The former chef to the Finnish ambassador opened his own café serving the food of his homeland. Mikko Kosonen got his start at his family’s restaurant in Stockholm and attended culinary school in Helsinki. In the U.S., he’s been cooking for diplomats, heads of state and royalty, but now he’s expanding his audience to include average Washingtonians. Nordic cuisine relies on simple preparations of ingredients like seafood, rye, mushrooms, berries and roots. The menu at Mikko is succinct but true to form, with specialties like house-smoked salmon, Finnish soups, Nordic pastries and Danish-style, open-faced sandwiches. 1636 R St. NW, DC; www.chefmikko.com
Vipul Kapila never ordered lamb vindaloo in Indian restaurants in the DC area because he couldn’t find a version that lived up to the fiery dish he remembers eating growing up in Delhi. When he found a truly authentic rendition at a restaurant in Falls Church, he decided to team up with the chefs behind the dish to open Pappe and finally bring a neighborhood Indian restaurant to 14th Street. That vindaloo is a star curry on the menu, which also features popular dishes like butter chicken, vegetable samosas, fish chittnad and fire-grilled baingan bartha. 1317 14th St. NW, DC; www.pappedc.com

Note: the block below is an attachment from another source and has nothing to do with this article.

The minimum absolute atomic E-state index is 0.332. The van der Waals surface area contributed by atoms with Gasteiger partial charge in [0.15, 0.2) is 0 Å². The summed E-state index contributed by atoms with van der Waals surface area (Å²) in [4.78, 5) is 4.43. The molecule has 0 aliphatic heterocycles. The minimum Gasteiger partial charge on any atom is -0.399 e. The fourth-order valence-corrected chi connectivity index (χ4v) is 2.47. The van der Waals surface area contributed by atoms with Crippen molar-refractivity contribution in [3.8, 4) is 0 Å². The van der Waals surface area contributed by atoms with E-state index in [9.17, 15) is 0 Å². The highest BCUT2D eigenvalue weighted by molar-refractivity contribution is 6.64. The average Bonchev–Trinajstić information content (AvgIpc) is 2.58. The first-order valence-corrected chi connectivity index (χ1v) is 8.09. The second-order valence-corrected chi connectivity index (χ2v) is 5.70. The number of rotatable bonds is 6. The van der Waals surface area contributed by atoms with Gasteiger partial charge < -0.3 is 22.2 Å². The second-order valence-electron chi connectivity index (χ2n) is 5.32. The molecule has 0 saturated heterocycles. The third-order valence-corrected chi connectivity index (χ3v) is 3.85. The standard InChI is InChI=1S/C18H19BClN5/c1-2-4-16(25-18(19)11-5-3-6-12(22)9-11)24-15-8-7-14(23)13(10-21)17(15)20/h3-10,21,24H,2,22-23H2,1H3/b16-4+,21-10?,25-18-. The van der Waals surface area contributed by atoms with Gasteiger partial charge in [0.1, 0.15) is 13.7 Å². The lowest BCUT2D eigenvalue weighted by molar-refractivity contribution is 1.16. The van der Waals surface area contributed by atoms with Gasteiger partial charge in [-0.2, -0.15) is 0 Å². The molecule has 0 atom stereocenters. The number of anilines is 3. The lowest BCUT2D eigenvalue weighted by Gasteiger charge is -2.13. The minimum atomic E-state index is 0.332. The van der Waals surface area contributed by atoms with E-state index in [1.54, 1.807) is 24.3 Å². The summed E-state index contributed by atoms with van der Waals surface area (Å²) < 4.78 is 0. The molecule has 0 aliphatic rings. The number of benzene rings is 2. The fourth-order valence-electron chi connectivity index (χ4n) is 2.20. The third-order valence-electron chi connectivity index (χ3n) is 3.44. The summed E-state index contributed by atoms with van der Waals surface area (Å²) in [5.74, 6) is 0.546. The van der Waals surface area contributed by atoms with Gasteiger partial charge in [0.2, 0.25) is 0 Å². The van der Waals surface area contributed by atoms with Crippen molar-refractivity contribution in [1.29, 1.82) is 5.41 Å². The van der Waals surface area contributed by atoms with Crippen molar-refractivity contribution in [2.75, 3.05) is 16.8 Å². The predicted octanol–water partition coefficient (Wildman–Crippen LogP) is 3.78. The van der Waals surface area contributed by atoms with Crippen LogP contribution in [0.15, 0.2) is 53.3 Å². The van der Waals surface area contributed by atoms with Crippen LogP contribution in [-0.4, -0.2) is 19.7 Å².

To say Poca Madre is Victor Albisu’s passion project would be an understatement. The restaurant is a sincere homage to Mexico, celebrating the country’s history, culture, agriculture and cuisine. The menu is, simply put, an exploration of contemporary Mexican dining. But every aspect, from the sourcing to the recipes, tells a deeper story. Many ingredients are imported from Mexico to support local farmers, including sea salt, grasshoppers, cocoa nibs and dry maíz. The small plates and entrées put creative twists on traditions, like a corn risotto that conjures the flavors of elote and a shrimp and cuttlefish ceviche with flat noodles made from the two types of seafood. 777 I St. NW, DC; www.pocamadredc.com
Chef Massimo Fabbri, known and loved for his cooking at Tosca and Posto, opened his own restaurant in Shaw paying homage to his family and the cuisine of his home in Tuscany. The menu is succinct and simple, with classic Tuscan recipes and a few salutes to his time at Tosca. Start with antipasti like roasted calamari or fried squash blossoms, and be sure to sample the fresh pastas like tortelli stuffed with robiolina and black truffle complemented by a porcini mushroom sauce. Entrées range from a fish of the day to a New York strip. To finish, there’s a selection of traditional desserts like tiramisu infused with truffles and budino. 1316 9th St. NW, DC; www.sanlorenzodc.com